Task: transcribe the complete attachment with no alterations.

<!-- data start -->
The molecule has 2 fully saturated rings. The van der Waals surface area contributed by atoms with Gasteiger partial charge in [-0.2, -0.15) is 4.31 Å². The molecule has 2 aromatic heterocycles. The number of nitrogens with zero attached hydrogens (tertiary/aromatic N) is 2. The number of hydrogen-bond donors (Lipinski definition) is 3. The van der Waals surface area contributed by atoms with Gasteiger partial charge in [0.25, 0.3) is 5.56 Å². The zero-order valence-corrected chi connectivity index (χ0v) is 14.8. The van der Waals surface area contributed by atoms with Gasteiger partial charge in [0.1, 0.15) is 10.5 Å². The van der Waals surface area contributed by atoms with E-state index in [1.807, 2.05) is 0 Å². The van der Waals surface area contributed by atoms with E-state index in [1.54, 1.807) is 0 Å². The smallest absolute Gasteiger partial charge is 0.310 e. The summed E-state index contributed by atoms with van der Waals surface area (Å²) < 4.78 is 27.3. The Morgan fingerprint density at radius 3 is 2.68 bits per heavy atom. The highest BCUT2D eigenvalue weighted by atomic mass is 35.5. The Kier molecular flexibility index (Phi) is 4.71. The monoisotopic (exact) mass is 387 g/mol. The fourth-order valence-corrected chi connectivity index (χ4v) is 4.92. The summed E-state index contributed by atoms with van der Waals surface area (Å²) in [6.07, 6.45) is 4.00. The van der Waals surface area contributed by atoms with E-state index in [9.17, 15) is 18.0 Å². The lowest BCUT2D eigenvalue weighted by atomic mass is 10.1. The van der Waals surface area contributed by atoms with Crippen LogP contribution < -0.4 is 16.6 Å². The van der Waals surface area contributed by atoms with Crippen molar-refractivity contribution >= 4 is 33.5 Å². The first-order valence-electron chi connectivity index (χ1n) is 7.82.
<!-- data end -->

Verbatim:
The molecule has 2 fully saturated rings. The van der Waals surface area contributed by atoms with Gasteiger partial charge in [-0.2, -0.15) is 4.31 Å². The molecule has 2 aromatic heterocycles. The number of nitrogens with zero attached hydrogens (tertiary/aromatic N) is 2. The number of hydrogen-bond donors (Lipinski definition) is 3. The van der Waals surface area contributed by atoms with Gasteiger partial charge in [0.25, 0.3) is 5.56 Å². The zero-order valence-corrected chi connectivity index (χ0v) is 14.8. The van der Waals surface area contributed by atoms with Gasteiger partial charge in [0.1, 0.15) is 10.5 Å². The van der Waals surface area contributed by atoms with E-state index in [1.807, 2.05) is 0 Å². The van der Waals surface area contributed by atoms with E-state index in [1.54, 1.807) is 0 Å². The smallest absolute Gasteiger partial charge is 0.310 e. The summed E-state index contributed by atoms with van der Waals surface area (Å²) < 4.78 is 27.3. The Morgan fingerprint density at radius 3 is 2.68 bits per heavy atom. The highest BCUT2D eigenvalue weighted by atomic mass is 35.5. The Kier molecular flexibility index (Phi) is 4.71. The monoisotopic (exact) mass is 387 g/mol. The fourth-order valence-corrected chi connectivity index (χ4v) is 4.92. The summed E-state index contributed by atoms with van der Waals surface area (Å²) in [6.07, 6.45) is 4.00. The van der Waals surface area contributed by atoms with E-state index in [9.17, 15) is 18.0 Å². The lowest BCUT2D eigenvalue weighted by atomic mass is 10.1. The van der Waals surface area contributed by atoms with Crippen LogP contribution < -0.4 is 16.6 Å². The van der Waals surface area contributed by atoms with Crippen molar-refractivity contribution >= 4 is 33.5 Å². The first-order valence-electron chi connectivity index (χ1n) is 7.82.